The backstop 6 is attached to the body 2 by coupling to a terminal flange 28 of the body 2. The backstop 6 includes sandwich portion 30 which is adapted to substantially sandwich at least some of the terminal flange 28 of the body 2. The backstop 6 is adapted to be coupled to the body 2 from the side by leaving one side of the backstop 6 open so that the backstop 6 can be fitted to the syringe 2.
The body 2 defines a substantially cylindrical bore 36 which has a bore radius. The rod 26 comprises a rod shoulder 32 directed away from the outlet end 14. The rod shoulder 32 extends from to a rod shoulder radius from the first axis A which is such that it is slightly less than the bore radius so that the shoulder fits within the bore 36. The backstop 6 includes a backstop shoulder 34 directed towards the outlet end 14. The shoulders 32, 34 are configured to cooperate to substantially prevent movement of the rod 26 away from the outlet end 14 when the backstop shoulder 34 and rod shoulder 32 are in contact. The backstop shoulder 34 extends from outside the bore radius to a radius less than the rod shoulder radius so that the rod shoulder 32 cannot pass the backstop shoulder 34 by moving along the first axis A. In this case the rod shoulder 32 is substantially disc, or ring, shaped and the backstop shoulder 34 includes an arc around a rear end 38 of the body 2.
The backstop 6 also includes two finger projections 40 which extend in opposite directions away from the body 2 substantially perpendicular to the first axis A to facilitate manual handling of the syringe 1 during use.
In this example the syringe comprises a 0.5ml body 2 filled with between about 0.1 and 0.3 ml of an injectable medicament 20 comprising a 10mg/ml injectable solution comprising ranibizumab. The syringe body 2 has an internal diameter of about between about 4.5mm and 4.8mm, a length of between about 45mm and 50mm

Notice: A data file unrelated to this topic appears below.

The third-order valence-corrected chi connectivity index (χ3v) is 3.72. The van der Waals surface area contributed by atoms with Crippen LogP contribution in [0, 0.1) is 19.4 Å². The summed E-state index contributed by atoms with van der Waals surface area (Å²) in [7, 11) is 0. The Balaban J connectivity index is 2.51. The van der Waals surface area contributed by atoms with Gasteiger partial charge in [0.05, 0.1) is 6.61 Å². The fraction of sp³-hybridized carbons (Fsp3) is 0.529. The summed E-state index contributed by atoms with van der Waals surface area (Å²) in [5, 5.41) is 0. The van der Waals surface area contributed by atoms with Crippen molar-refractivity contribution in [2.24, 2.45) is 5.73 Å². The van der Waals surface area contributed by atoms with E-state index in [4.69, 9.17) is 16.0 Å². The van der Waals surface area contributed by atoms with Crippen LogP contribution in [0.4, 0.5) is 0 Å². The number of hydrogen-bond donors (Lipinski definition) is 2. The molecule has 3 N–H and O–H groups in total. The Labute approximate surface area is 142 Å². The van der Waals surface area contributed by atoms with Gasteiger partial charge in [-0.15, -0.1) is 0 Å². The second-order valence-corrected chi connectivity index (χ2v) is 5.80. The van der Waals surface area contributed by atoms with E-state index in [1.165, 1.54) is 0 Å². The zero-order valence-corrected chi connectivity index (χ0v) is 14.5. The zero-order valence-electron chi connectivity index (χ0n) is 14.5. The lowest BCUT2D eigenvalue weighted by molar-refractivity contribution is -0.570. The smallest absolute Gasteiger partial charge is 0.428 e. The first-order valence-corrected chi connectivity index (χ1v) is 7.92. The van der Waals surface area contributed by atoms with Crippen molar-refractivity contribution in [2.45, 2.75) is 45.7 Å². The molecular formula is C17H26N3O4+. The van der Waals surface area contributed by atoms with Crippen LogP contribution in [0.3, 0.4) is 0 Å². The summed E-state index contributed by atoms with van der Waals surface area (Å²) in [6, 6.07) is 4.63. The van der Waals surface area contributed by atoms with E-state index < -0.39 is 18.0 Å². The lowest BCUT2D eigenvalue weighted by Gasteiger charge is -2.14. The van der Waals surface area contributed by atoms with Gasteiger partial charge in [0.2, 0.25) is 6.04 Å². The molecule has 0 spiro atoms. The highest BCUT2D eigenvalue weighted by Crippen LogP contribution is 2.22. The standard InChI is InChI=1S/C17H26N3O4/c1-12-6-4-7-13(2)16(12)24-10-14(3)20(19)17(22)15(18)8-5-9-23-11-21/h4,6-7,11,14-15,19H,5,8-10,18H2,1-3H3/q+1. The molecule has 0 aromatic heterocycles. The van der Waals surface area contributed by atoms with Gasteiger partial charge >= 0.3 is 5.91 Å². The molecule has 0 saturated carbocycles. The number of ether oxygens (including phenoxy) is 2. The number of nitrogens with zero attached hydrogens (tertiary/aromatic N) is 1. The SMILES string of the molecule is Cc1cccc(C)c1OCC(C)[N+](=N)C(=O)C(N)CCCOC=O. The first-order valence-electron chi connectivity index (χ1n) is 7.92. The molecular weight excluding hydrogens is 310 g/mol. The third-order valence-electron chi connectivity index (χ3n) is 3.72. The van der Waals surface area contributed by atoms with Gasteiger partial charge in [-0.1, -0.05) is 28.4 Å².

The plunger 4 and stopper 10 will be described in more detail with reference to later figures.
Figure 3 shows a perspective view of the plunger 4 of Figure 1 showing the plunger contact surface 22 at the first end 24 of the plunger 4. The rod 26 extends from the first end 24 to the rear portion 25. The rear portion 25 includes a disc shaped flange 42 to facilitate user handling of the device. The flange 42 provides a larger surface area for contact by the user than a bare end of the rod 26.
Figure 4 shows a cross section though a syringe body 2 and rod 26. The rod 26 includes four longitudinal ribs 44 and the angle between the ribs is 90°.
Figure 5 shows a detailed view of a stopper 10 showing a conical shaped front surface 16 and three circumferential ribs 52,54,56 around a substantially cylindrical body 58. The axial gap between the first rib 52 and the last rib 56 is about 3mm. The rear surface 60 of the stopper 10 includes a substantially central recess 62. The central recess 62 includes an initial bore 64 having a first diameter. The initial bore 64 leading from the rear surface 60 into the stopper 10 to an inner recess 66 having a second diameter, the second diameter being larger than the first diameter.
Stopper movement forces